Bonnet Carre Spillway in New Orleans Opened Due to Rising Water Levels
The Bonnet Carre Spillway was opened on Sunday to prevent flooding in New Orleans.
Rising water levels due to heavy rains in the Mississippi Valley prompted the U.S. Army Corps of Engineers to make the decision.
The move is to keep the volume of Mississippi River flow at New Orleans from exceeding 1.25 million cubic feet per second, the Corps said, reported WDSU.
“We’re able to divert it around the city, through Lake Pontchartrain, and then out into the gulf that way. And what it does, it allows us to literally regulate the water in New Orleans,” Corps spokesman told WWL.
“The basis for all our decisions is public safety. We want to do what’s best for the safety of the people that live in this area.”
LSP Air Support continues overhead patrols of Bonnet Carré spillway opening. Public safety is highest priority. US Army Corps of Engineers, New Orleans DistrictLouisiana Governor’s Office of Homeland Security and Emergency Preparednesshttps://www.facebook.com/LouisianaStatePolice/posts/1242845789065342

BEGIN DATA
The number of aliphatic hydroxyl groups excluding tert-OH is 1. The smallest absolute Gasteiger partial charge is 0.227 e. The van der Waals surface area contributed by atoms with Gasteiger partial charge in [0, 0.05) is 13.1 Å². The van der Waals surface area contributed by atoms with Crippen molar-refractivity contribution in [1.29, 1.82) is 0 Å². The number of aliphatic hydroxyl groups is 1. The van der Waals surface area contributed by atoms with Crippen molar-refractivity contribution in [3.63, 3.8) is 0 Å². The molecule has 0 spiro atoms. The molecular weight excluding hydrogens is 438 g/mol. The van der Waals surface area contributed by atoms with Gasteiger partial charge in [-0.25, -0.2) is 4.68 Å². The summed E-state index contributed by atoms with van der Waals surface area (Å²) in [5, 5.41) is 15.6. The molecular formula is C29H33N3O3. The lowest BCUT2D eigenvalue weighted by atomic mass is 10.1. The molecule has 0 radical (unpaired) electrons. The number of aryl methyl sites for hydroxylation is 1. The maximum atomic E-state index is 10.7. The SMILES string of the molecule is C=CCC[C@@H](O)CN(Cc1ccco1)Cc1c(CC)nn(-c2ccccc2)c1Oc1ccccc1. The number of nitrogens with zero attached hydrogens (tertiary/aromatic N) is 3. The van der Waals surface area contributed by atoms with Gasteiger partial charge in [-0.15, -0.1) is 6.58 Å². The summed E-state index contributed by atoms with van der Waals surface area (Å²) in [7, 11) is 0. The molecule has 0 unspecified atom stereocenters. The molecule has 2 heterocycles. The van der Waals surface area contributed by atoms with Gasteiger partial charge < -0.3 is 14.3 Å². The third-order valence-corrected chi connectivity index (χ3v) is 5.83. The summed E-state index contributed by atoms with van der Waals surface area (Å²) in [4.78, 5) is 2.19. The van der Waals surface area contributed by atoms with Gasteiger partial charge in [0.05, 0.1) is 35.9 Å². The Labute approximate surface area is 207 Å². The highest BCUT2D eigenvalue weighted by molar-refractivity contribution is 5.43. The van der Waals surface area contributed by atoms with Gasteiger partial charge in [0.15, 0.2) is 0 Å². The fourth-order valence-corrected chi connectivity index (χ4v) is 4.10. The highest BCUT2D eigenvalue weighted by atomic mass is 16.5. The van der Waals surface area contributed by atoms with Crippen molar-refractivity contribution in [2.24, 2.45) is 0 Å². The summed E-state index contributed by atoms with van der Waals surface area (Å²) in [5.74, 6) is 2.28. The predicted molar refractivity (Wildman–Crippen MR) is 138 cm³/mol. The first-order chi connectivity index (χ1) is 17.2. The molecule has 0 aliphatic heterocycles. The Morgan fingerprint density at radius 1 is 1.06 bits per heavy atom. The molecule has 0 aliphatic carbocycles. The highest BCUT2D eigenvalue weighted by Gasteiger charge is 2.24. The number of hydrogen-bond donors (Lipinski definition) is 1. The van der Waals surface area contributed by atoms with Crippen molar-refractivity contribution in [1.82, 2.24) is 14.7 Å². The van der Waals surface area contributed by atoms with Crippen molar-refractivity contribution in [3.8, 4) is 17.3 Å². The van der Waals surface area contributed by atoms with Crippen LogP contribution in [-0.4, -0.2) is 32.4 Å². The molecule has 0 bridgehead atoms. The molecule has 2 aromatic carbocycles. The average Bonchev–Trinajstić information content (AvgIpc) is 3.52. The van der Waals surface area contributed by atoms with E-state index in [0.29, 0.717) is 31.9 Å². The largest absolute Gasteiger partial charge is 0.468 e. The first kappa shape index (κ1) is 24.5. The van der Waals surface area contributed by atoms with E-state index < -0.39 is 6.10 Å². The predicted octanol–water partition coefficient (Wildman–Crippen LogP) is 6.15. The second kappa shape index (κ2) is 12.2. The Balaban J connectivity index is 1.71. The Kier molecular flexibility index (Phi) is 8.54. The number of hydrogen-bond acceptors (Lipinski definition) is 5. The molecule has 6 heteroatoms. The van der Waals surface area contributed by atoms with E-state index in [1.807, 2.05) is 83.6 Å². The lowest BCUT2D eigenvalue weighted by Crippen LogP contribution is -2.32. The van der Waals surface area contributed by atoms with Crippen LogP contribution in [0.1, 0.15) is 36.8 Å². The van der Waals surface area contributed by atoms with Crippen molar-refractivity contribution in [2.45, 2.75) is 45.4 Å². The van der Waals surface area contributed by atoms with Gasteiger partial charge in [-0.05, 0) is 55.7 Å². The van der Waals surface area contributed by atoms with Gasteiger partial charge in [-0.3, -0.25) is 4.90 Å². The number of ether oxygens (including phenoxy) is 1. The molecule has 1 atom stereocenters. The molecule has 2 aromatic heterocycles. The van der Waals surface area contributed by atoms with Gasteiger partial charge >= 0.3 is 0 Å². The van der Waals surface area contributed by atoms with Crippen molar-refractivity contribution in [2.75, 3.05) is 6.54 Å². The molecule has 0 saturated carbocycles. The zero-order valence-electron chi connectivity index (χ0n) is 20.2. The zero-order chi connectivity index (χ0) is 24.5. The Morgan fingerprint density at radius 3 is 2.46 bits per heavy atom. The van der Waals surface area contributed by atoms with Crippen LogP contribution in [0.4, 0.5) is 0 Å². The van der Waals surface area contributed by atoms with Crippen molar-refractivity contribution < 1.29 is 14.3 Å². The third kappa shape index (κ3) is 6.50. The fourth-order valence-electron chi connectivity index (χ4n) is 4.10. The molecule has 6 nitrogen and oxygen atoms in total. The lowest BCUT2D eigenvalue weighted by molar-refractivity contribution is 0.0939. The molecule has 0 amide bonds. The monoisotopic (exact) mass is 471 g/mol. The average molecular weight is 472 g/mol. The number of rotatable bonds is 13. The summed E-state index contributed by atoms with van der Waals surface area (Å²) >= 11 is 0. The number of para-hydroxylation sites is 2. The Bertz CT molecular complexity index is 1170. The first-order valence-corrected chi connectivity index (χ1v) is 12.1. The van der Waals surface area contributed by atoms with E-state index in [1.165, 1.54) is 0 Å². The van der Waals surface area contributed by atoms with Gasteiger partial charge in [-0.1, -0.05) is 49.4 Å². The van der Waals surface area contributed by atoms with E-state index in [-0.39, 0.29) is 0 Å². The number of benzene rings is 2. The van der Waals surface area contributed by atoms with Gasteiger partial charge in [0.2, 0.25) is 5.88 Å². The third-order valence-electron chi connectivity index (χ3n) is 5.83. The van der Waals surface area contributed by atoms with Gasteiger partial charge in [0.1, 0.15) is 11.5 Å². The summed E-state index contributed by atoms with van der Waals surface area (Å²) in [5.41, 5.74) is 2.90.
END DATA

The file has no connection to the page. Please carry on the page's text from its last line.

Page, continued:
Posted by Louisiana State Police on Sunday, January 10, 2016
People who want to see the spillway open should go to the Project Office at 16302 River Road in Norco.
All public access areas within the spillway, including the public boat launches, Lower Guide Levee Road, and the St. Charles Parish Recreation Area near U.S. Highway 61 will be closed beginning on Sunday until further notice.
The Corps is expected to open the Morganza Floodway onTuesday to move the water into the Atchafalaya River basin as part of the flood mitigation measures.
The state is also hoping use millions of dollars from fines levied against BP and its drilling partners resulting from the Deepwater Horizon oil spill to build at least two sediment diversions, one on each side of the river, during the next few years, reported NOLA.com.
In the meantime, it’s been unable to use two existing freshwater diversions at Caernarvon on the east bank and Davis Pond on the West Bank during high-river events because the laws governing their operation are aimed at limiting the flow of freshwater through them to levels that minimize damage to oysters.